HARARE, Zimbabwe – Name a former British colony whose post-independence leader immediately prioritized development, increased the minimum wage, redistributed land and supported neighboring South Africa’s democratic change. Zimbabwe likely does not come to mind.
Indeed, Prime Minister Robert Mugabe’s first cabinet set the nation on a progressive course in 1980, after formally receiving independence on April 18 of that year. Mugabe, perhaps the world’s most infamously corrupt leader, has consistently choked out free speech and the democratic process and is considered responsible for the nation’s decline into poverty.
Statistically speaking, Zimbabwe ranked “among the best in Africa” in health and education prior to 1990. In just over a decade, the poverty rate more than doubled, rising from 25% to 63% in 2003, largely due to an out-of-control economic crisis.
Agriculture and mining comprise nearly half of Zimbabwe’s gross domestic product; the nation’s economic potential stems from “rich mineral resources and a strong agricultural base.” The 1980s were a veritable economic roller coaster ride due to multiple droughts, foreign exchange issues and brief boosts of agricultural production supported by these resource pools.
A Change for the Worse
The 1990s and 2000s, on the other hand, were a steady downhill plunge.
In 1997, Mugabe faced political pressure from discontent constituents and an opposition party on the upsurge. In order to quell dissidents and guarantee continued rule, Mugabe paid off supporters, war veterans and any audience member at his political rallies to the tune of 50,000 Zimbabwe dollars (about $3,000.)
At the turn of the new millennium, Mugabe’s “chaotic” land reform program, price controls and unrealistic exchange rates stifled agriculture, panicked investors and irked democratic nations. The combined upshot of economic sanctions and uncontrollable debt contracted Zimbabwe’s economy by nearly 40% and resulted in unprecedented inflation rates.
The 2000s: Out of Control
By the mid-2000s, “hyperinflation” was an uncontrollable reality. Food, fuel and other shortages were commonplace any time the government intervened (either by strong-arming supermarkets to halve prices or simply by printing more money). Inflation reached 200 million percent in July 2008.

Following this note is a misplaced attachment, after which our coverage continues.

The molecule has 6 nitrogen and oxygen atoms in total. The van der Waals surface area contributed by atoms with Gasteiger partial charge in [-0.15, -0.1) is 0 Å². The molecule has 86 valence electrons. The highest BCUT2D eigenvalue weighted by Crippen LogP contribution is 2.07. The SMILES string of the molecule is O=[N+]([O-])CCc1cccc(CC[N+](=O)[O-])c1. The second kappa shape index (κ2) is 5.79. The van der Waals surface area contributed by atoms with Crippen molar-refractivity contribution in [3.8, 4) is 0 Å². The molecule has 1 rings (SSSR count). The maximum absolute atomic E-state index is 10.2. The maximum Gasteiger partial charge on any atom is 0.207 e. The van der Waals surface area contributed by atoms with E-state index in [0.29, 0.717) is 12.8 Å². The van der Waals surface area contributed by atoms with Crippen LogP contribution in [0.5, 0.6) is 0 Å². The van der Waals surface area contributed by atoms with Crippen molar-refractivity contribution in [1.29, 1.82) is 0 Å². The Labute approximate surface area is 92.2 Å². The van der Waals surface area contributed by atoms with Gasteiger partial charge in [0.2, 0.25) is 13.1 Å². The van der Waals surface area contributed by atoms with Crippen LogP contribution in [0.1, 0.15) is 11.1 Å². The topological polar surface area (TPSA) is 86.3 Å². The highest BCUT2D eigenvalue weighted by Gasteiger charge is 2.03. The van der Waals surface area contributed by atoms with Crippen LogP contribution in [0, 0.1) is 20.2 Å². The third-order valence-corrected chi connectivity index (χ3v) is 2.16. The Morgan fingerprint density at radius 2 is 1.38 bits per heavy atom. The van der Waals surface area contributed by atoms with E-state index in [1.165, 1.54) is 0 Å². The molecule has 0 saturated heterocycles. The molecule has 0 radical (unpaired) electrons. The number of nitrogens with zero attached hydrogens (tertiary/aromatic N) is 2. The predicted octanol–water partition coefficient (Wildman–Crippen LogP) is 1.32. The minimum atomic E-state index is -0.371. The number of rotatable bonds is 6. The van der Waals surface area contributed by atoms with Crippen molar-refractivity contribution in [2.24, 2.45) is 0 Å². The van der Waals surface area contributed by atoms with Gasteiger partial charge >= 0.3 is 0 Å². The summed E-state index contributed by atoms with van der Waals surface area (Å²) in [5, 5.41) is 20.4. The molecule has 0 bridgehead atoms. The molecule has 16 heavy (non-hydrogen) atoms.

The following year, the economy was dollarized (Zimbabwe officially transitioned to the United States dollar) and hyperinflation declined, as it still does today (2013 estimates run at 8.5%).
For today’s Zimbabweans, the lingering effects of dollarization have resulted in New York City-level prices for nearly all goods. A haircut costs $20, a carton of yogurt costs $5. Dependence on importation and an overall shortage of U.S. dollars are to blame.
Demographic Trends Add Pressure
Zimbabwe grows at a 4.36% annual rate and has the second-fastest growing population in the world.
The “population pyramid” (long considered a benchmark for measuring the population trends) for Zimbabwe is shaped like the capital letter “A” as opposed to the stable square shape, indicating birthrates that significantly outpace death rates.
Over 38% of Zimbabwe’s entire population is less than 14 years old; the weight of malnutrition in Zimbabwe lands squarely on this sector.
This “extreme” situation is typically not sustainable; the 2012 Global Risks Report identified unsustainable population growth as a “key component” of water and food shortages, emigration and land use issues. It comes as no surprise, therefore, that Zimbabwe has the world’s third highest emigration rate, a life expectancy of 55.68 years and a 72% impoverishment rate.
One in every three children is chronically malnourished or suffers from stunting, which contributes to 12,000 deaths each year. Malnutrition in Zimbabwe is most prevalent in rural areas, which are home for over 60% of the entire population.
Food Insecurity Reaches New Heights
For the nearly three-fourths of Zimbabweans living on less than $1.00 per day, food insecurity is of primary concern. The 2013 Zimbabwe Vulnerability Assessment Committee estimated that 2.2 million people will go without sufficient food in the early winter months of 2014, the highest such figure since 2009 (a poor harvest is largely to blame).
Ertharin Cousin, Executive Director of the United Nations World Food Programme (WFP,) traveled to Zimbabwe in February and witnessed firsthand the devastation of a “lean season.” Rising grain and fertilizer prices have depleted agricultural regions’ already scarce resources; many communities “have no food stocks left” on which to subside.
Budget Cuts and Future Needs
Unfortunately, budget cuts to WFP activities eliminated some 600,000 vulnerable people from assistance programs, including any communities that fall outside of “worst-affected areas.” That being said, rationing, food vouchers and medical interventions have improved outlooks for a fortunate 1.2 million via WFP partnerships.
Cousin is optimistic that continued financial support will spur continued outside-the-box schemes to improve the outlook of malnutrition in Zimbabwe.
WFP’s innovative projects include a cash-back program for food vouchers (allowing recipients to buy an additional $5 worth of items at local retailers) and community engagement opportunities that also teach vocational skills.
Both aim to “provide the tools that will give [Zimbabweans] the opportunity to feed themselves and their children.”
Sources: Census Scope, Central Intelligence Agency World Factbook, Michigan State University, New Republic, Population Growth.org, Rural Poverty Portal, UNFPA, UNICEF, World Bank, World Food Programme, World Food Programme
Photo: Michael Justice Photo